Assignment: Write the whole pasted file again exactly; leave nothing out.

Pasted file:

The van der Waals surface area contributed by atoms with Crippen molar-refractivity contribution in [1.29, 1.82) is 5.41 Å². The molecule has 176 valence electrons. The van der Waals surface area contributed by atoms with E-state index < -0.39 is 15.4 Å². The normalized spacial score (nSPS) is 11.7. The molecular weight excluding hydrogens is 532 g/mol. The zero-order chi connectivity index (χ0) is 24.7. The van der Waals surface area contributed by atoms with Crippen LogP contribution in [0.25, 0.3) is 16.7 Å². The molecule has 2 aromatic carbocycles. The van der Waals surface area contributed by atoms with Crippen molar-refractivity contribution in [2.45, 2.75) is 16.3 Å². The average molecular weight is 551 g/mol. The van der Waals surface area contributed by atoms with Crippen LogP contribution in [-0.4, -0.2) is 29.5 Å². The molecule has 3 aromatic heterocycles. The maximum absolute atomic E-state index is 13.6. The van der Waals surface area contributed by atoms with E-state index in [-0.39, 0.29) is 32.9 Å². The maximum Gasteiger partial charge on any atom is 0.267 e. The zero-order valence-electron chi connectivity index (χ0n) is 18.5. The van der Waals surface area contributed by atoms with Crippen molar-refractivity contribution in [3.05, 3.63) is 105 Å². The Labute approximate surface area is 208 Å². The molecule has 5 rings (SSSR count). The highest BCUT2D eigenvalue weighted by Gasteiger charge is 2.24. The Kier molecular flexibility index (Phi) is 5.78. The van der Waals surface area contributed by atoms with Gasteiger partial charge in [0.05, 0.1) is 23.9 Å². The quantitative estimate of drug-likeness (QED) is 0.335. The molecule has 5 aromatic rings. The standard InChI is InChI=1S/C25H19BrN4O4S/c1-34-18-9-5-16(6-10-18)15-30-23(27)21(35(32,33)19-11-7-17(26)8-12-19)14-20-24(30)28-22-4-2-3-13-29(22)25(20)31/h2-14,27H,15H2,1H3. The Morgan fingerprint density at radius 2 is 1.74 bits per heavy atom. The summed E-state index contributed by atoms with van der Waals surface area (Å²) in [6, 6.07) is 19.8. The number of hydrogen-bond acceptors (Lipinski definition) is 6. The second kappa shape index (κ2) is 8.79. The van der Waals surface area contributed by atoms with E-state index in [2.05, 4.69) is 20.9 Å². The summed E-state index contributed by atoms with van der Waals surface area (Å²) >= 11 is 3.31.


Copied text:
The van der Waals surface area contributed by atoms with Crippen molar-refractivity contribution in [1.29, 1.82) is 5.41 Å². The molecule has 176 valence electrons. The van der Waals surface area contributed by atoms with E-state index < -0.39 is 15.4 Å². The normalized spacial score (nSPS) is 11.7. The molecular weight excluding hydrogens is 532 g/mol. The zero-order chi connectivity index (χ0) is 24.7. The van der Waals surface area contributed by atoms with Crippen LogP contribution in [0.25, 0.3) is 16.7 Å². The molecule has 2 aromatic carbocycles. The van der Waals surface area contributed by atoms with Crippen molar-refractivity contribution in [2.45, 2.75) is 16.3 Å². The average molecular weight is 551 g/mol. The van der Waals surface area contributed by atoms with Crippen LogP contribution in [-0.4, -0.2) is 29.5 Å². The molecule has 3 aromatic heterocycles. The maximum absolute atomic E-state index is 13.6. The van der Waals surface area contributed by atoms with E-state index in [-0.39, 0.29) is 32.9 Å². The maximum Gasteiger partial charge on any atom is 0.267 e. The zero-order valence-electron chi connectivity index (χ0n) is 18.5. The van der Waals surface area contributed by atoms with Crippen molar-refractivity contribution in [3.05, 3.63) is 105 Å². The Labute approximate surface area is 208 Å². The molecule has 5 rings (SSSR count). The highest BCUT2D eigenvalue weighted by Gasteiger charge is 2.24. The Kier molecular flexibility index (Phi) is 5.78. The van der Waals surface area contributed by atoms with Gasteiger partial charge in [0.05, 0.1) is 23.9 Å². The quantitative estimate of drug-likeness (QED) is 0.335. The molecule has 5 aromatic rings. The standard InChI is InChI=1S/C25H19BrN4O4S/c1-34-18-9-5-16(6-10-18)15-30-23(27)21(35(32,33)19-11-7-17(26)8-12-19)14-20-24(30)28-22-4-2-3-13-29(22)25(20)31/h2-14,27H,15H2,1H3. The Morgan fingerprint density at radius 2 is 1.74 bits per heavy atom. The summed E-state index contributed by atoms with van der Waals surface area (Å²) in [6, 6.07) is 19.8. The number of hydrogen-bond acceptors (Lipinski definition) is 6. The second kappa shape index (κ2) is 8.79. The van der Waals surface area contributed by atoms with E-state index in [2.05, 4.69) is 20.9 Å². The summed E-state index contributed by atoms with van der Waals surface area (Å²) >= 11 is 3.31.